Oct 5 – 6, 2023
InterContinental Berlin
Europe/Berlin timezone

Music Program Notes


- October 5, 2023, 6:15pm -


Schweigen (2023)

for multi-channel fixed media

by Eren Utku [TU Berlin]


Schweigen (2023) demonstrates a possible application of quantum computational algorithms in the formal structure of a composition. Presenting a section from L. Wittgenstein's “Tractatus Logico-Philosophicus”, it places Wittgenstein´s ideas in a quantum world.

Durations of the chords were set by converting a function into probability amplitudes using Quantum Probability Amplitude Modulation (Itaboraí & Miranda, 2022). The function establishes the overall accelerating form. Deviations from the function were created by setting suitable number of trials for the quantum circuit. Inspired by G. Grisey`s idea of “statistical acceleration” (Grisey, 1987), more unpredictable temporal structure is achieved but the overall acceleration is kept.


Eren Utku earned his degree of Mechanical Engineering (B.Sc.) from the University of Duisburg-Essen. With his background in engineering, he turned his interest in music composition into an interest in acoustics and algorithmic music. His music aims to utilize computational methods, while maintaining the human influence and artistic choice. He is currently a student of Audiokommunikation und -technologie (M.Sc.) at TU Berlin.

e US and Europe since September 2022.




Rasgar, Saber (2022/23)

for Speakers and Origami

by Paulo Itaborai [University of Plymouth]


Paulo Itaborai


In 1958, Meyer-Eppler highlighted the importance of artistic experimentation with emerging technologies: "Research into electrical methods of generating sound or noise has revealed a large number of phenomena which can only be discovered in instrumental sounds after the ear has been prepared by electroacoustic experiments". Analogously, this could be extrapolated to quantum computing. To reveal the encoding/decoding methods of generating sound materials with quantum representations of audio is TO TEAR a barrier (like a piece of paper), a rupture to prepare the ear TO KNOW about quantum measurements. The piece uses sounds from paper to train our quantum listening.


Paulo Itaborai is a composer-researcher and sound artist, interfacing quantum technologies with musical instrument design, by integrating quantum algorithms with musical software for Live electronics performances and music composition.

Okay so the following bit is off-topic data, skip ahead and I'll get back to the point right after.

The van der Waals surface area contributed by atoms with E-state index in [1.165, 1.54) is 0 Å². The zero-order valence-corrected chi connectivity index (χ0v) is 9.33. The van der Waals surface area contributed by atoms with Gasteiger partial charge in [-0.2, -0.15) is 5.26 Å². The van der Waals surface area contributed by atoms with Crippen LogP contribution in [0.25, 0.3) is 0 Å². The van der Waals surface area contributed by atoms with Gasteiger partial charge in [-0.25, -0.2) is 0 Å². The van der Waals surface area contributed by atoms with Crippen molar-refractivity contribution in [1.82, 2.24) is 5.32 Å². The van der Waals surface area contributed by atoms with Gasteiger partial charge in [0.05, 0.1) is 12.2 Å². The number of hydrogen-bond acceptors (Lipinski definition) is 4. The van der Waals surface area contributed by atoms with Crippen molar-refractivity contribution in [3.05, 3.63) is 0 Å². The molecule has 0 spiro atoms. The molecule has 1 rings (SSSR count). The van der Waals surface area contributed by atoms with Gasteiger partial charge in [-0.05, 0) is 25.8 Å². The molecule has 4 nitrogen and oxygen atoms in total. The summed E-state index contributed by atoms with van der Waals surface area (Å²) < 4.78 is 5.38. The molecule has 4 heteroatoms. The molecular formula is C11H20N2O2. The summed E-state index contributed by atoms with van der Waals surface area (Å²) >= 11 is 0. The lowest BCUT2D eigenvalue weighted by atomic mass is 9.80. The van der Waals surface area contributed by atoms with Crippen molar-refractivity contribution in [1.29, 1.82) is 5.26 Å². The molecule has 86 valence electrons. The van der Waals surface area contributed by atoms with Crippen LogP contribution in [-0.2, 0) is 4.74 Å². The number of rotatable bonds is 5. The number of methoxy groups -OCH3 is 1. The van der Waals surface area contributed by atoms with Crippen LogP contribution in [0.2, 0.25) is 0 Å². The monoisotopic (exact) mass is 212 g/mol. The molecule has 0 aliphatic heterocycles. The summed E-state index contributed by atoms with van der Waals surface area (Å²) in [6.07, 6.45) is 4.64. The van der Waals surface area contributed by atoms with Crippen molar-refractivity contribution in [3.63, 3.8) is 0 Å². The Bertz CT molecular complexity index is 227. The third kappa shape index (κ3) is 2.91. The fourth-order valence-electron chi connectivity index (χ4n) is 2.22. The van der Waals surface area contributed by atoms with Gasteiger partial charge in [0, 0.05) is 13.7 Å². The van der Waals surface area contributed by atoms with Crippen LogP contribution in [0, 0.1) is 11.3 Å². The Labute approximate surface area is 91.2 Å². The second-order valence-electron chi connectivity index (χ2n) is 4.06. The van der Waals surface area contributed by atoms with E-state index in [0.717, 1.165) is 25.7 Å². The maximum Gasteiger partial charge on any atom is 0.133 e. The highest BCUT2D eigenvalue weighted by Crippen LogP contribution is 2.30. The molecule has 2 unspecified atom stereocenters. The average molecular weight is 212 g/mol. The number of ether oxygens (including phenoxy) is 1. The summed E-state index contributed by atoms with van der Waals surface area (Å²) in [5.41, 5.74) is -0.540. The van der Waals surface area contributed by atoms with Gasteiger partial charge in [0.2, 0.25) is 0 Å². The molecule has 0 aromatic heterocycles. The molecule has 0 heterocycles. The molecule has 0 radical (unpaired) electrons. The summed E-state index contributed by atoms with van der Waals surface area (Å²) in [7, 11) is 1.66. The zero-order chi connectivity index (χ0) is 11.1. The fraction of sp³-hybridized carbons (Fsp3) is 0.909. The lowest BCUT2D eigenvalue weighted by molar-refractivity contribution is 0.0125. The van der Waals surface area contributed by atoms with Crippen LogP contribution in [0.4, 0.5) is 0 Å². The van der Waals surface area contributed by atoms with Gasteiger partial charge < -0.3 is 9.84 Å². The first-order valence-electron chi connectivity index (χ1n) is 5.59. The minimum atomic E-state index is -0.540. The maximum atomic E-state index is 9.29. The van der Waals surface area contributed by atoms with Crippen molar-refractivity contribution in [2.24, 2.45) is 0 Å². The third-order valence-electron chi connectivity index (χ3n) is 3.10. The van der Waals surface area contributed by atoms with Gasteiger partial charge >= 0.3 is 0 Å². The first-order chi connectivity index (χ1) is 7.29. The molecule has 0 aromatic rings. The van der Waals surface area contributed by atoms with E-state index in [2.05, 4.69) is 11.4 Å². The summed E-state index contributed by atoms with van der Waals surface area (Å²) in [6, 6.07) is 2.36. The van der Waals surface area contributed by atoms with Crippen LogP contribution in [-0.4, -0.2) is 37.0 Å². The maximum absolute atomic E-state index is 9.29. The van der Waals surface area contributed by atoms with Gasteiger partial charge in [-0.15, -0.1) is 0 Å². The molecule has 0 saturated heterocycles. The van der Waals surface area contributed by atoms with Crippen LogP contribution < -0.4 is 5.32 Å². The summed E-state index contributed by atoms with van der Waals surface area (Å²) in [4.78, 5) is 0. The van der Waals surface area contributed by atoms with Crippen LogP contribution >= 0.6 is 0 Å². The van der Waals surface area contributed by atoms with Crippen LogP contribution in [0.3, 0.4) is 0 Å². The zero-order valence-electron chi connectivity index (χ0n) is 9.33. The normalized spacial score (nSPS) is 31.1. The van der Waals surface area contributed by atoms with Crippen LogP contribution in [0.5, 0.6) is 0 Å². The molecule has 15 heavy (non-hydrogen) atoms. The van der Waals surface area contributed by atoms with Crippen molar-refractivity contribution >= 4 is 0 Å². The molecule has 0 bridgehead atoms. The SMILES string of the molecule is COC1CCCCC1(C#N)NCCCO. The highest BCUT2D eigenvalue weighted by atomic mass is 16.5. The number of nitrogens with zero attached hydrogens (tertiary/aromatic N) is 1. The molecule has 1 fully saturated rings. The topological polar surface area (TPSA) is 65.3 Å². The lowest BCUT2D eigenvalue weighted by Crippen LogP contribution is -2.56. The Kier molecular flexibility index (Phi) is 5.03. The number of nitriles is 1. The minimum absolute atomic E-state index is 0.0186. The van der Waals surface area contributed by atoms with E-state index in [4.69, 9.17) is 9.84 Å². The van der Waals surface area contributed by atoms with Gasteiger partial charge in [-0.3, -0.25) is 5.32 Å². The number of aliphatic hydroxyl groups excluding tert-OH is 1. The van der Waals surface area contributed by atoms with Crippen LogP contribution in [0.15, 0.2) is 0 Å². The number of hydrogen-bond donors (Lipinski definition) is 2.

Alice Apple (2022)

for Laptop

by Spencer Topel


Spencer Topel


Alice Apple (2022) is a live-coded multi-channel work created at the Virginia Tech 2022 I4 Residency consisting of a variational quantum circuit synthesizer that generates a large number of discrete outputs modulated by the outputs from an entangled six qubit circuit simulation. The work references the groundbreaking FM modulation synthesis processes of electronic music pioneer Morton Subotnick entitled “Silver Apples of the Moon.” 


Spencer Topel is an American artist known for his work in music composition, sound art, instrument design, and technology. He explores the relationship between sculpture and musical instruments, creating a wide range of works that reveal the unique voice of objects. In 2019, Topel founded Physical Synthesis, a company dedicated to developing new kinds of sound devices and products. His latest artistic endeavors revolve around quantum computing technologies as they apply to music and sound synthesis: first with a residency at The Yale Quantum Institute, where he and his team created the world's first musical synthesizer using Qubits.



- October 6, 2023, 11:20am -


The Sound of Molecules (2022)

for ​​live electronics and narrator

by Walker Smith [Indiana University Bloomington Jacobs School of Music]


Walker Smith as “Roy G. Biv


What would atoms and molecules sound like? Walker Smith asks and answers this question in his awe-inspiring performance “The Sound of Molecules,” in which he appears as the rainbow-clad character Roy G. Biv to take audiences on an immersive “sonic tour of the molecular world.” Complete with engaging visuals and spatialized surround sound, this show converts the vibrations, rotations, and energy levels of molecules into sounds and, ultimately—into music! Featuring molecular melodies, chemical chords, and galvanized grooves, this performance brings the music of molecules to life. If that weren’t enough, it culminates in a sensational audiovisual “Helium Dance Party!”


Walker Smith is a ‘musical chemist,’ whose work combines research, music composition, science communication, and performance. Walker is a graduate of Indiana University, Bloomington, a 2023-24 US-Netherlands Fulbright Scholar at the Royal Conservatory The Hague, and will begin a Ph.D. in Computer Music at Stanford University in Fall 2024.

He earned dual Bachelor’s degrees in Chemistry and Music Composition and combined his two interests by asking the question, ““What would molecules sound like?” His research led him to create “The Sound of Molecules” Show, which he has toured around the US and Europe since September 2022.